Jyotirmoy Barua (JB): When speaking about laws and legal framework in general, the state of economic as well as political world order has always been relevant. However, even until the more recent times, the relationship between law and politics has been absent from the discourse. Needless to say, however, the political situation of a country mostly determines what the laws will be and whether these laws will guarantee the rights of the people. The compliance with human rights for a country, thus, largely depends on its political landscape. Looking at the global picture, we can say that the discourse on human rights has progressed since the adoption of the Universal Declaration of Human Rights, meaning the concept of human rights has been expanded and newer rights have been recognised. Many subsequent instruments have strengthened the human rights jurisprudence. Countries around the world have ratified and incorporated these instruments and have continued to recognise newer rights. Recently, the Constitution of Nepal has included the right to food as a fundamental right. While the Indian Constitution does not specifically recognise this right, they have adopted the National Food Security Act in 2013 recognising right to food. Therefore, it can be said that positive changes are in fact emerging. However, there are negative impacts of political turmoil on human rights too.
LD: What are some of the challenges to human rights compliance in the present context?
JB: One of the biggest challenges to human rights compliance is the absence of a proper political structure which can harness dissenting voices. A State has various institutions which need to function effectively in order to ensure a check and balance so that the Static authority itself does not transgress its power. For instance, in our context, as per Article 7 of the Constitution, the people are the source of power and therefore, the laws created should reflect the interests of the people. Laws which impose stringent restrictions on the rights and liberties of the people do not reflect the interest of the people.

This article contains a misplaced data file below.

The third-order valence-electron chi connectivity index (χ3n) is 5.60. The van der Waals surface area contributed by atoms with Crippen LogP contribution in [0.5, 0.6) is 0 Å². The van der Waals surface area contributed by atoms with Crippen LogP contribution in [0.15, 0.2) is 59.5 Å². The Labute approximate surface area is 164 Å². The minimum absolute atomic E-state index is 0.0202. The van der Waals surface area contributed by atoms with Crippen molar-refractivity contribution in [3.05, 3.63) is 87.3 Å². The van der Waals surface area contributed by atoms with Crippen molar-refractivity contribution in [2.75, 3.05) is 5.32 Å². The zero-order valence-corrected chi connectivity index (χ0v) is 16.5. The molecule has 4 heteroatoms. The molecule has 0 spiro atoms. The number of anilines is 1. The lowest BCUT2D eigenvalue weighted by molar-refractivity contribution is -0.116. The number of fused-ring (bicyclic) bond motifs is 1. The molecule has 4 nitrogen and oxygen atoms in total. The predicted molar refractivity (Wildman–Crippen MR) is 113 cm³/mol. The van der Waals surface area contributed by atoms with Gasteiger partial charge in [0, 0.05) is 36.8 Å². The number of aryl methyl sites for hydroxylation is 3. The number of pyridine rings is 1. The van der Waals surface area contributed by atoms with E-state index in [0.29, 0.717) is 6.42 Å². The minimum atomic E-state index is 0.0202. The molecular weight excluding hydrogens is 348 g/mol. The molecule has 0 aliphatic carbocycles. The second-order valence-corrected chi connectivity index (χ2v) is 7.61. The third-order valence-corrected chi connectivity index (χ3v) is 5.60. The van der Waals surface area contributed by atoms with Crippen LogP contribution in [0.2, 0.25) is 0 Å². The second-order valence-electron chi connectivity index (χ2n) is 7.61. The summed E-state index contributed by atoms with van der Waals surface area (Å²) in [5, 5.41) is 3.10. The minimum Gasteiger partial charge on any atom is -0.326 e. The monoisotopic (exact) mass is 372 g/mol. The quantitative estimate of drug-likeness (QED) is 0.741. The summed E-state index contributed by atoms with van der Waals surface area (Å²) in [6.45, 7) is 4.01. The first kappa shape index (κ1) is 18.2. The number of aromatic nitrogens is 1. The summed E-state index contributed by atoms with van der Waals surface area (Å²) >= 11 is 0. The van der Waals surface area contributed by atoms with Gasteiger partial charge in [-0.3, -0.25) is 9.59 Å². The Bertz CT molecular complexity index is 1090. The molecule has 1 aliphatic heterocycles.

LD: How do you assess role of the National Human Rights Commission (NHRC) in protecting people’s rights?
JB: The National Human Rights Commission Act 2009 creates some deficiencies which obstructs the effective functioning of the NHRC. The Commission does not have sufficient autonomy, it cannot even employ its own officials. The Act gives the Commission the power to recommend the State for initiating legal proceedings in connection with a violation - this does not allow for a proper check and balance mechanism for ensuring accountability. The NHRC Act needs to be reviewed in order to provide the Commission with the powers needed to protect the people.
LD: What do you think about national enforcement mechanism for human rights, i.e. judiciary in our country?
JB: The High Court Division does considerable work under its power. While similar power cannot be granted in the lower courts, there may be other mechanisms through which these courts can be resorted to in public interest. One such mechanism is through representative suits. However, when there is a matter of interpretation of law, the lower court does not have any authority to hear the claims. There have been many landmark decisions handed down by our higher judiciary with regard to human rights, but courts should not be the only forum of redress. The legal system should provide for easier and alternative remedies.
LD: The national as well as international NGOs are seen quite often as defenders of human rights. How do you judge their vigilance in our country’s context?
JB: There are a few organisations which work very well in this area and have made great achievements. One example of the contributions made by NGOs is related to combating acid violence. In the 90s, acid violence had become widespread and gained a horrific form. NGOs worked across the country to raise awareness against acid attacks alongside the government. As a result, it has been possible to bring down the number of acid attacks. NGOs are also playing a proactive role in gender justice and working in the field of violence against women and children. However, these NGOs cannot often achieve their ends due to the social and political structure.
LD: Thank you.
JB: You are welcome.